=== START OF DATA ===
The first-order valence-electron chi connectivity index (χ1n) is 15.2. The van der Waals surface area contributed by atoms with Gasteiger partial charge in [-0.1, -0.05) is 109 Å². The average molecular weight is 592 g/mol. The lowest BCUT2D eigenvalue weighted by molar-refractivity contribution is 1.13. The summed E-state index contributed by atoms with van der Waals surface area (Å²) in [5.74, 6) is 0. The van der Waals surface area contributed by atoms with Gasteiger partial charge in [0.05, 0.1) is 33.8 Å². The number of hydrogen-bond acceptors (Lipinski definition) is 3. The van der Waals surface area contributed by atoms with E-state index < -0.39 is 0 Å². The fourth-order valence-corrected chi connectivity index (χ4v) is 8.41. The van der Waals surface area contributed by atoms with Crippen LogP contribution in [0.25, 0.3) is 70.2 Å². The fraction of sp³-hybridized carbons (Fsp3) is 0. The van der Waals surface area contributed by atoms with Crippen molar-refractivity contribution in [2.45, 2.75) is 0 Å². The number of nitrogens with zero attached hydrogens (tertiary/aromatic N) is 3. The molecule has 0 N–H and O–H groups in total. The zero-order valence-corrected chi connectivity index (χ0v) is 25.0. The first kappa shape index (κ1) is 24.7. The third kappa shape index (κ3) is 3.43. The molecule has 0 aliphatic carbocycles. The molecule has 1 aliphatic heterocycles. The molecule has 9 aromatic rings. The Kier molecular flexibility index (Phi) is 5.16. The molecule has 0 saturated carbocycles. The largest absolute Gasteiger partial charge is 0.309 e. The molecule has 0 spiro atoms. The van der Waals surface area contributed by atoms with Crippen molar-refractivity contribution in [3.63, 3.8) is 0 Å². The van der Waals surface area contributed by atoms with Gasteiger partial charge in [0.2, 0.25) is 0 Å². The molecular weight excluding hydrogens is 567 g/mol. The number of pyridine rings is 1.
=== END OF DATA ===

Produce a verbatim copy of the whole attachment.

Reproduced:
The first-order valence-electron chi connectivity index (χ1n) is 15.2. The van der Waals surface area contributed by atoms with Gasteiger partial charge in [-0.1, -0.05) is 109 Å². The average molecular weight is 592 g/mol. The lowest BCUT2D eigenvalue weighted by molar-refractivity contribution is 1.13. The summed E-state index contributed by atoms with van der Waals surface area (Å²) in [5.74, 6) is 0. The van der Waals surface area contributed by atoms with Gasteiger partial charge in [0.05, 0.1) is 33.8 Å². The number of hydrogen-bond acceptors (Lipinski definition) is 3. The van der Waals surface area contributed by atoms with E-state index < -0.39 is 0 Å². The fourth-order valence-corrected chi connectivity index (χ4v) is 8.41. The van der Waals surface area contributed by atoms with Crippen LogP contribution in [0.25, 0.3) is 70.2 Å². The fraction of sp³-hybridized carbons (Fsp3) is 0. The van der Waals surface area contributed by atoms with Crippen molar-refractivity contribution in [2.45, 2.75) is 0 Å². The number of nitrogens with zero attached hydrogens (tertiary/aromatic N) is 3. The molecule has 0 N–H and O–H groups in total. The zero-order valence-corrected chi connectivity index (χ0v) is 25.0. The first kappa shape index (κ1) is 24.7. The third kappa shape index (κ3) is 3.43. The molecule has 0 aliphatic carbocycles. The molecule has 1 aliphatic heterocycles. The molecule has 9 aromatic rings. The Kier molecular flexibility index (Phi) is 5.16. The molecule has 0 saturated carbocycles. The largest absolute Gasteiger partial charge is 0.309 e. The molecule has 0 spiro atoms. The van der Waals surface area contributed by atoms with Crippen molar-refractivity contribution in [3.63, 3.8) is 0 Å². The van der Waals surface area contributed by atoms with Gasteiger partial charge in [0.2, 0.25) is 0 Å². The molecular weight excluding hydrogens is 567 g/mol. The number of pyridine rings is 1.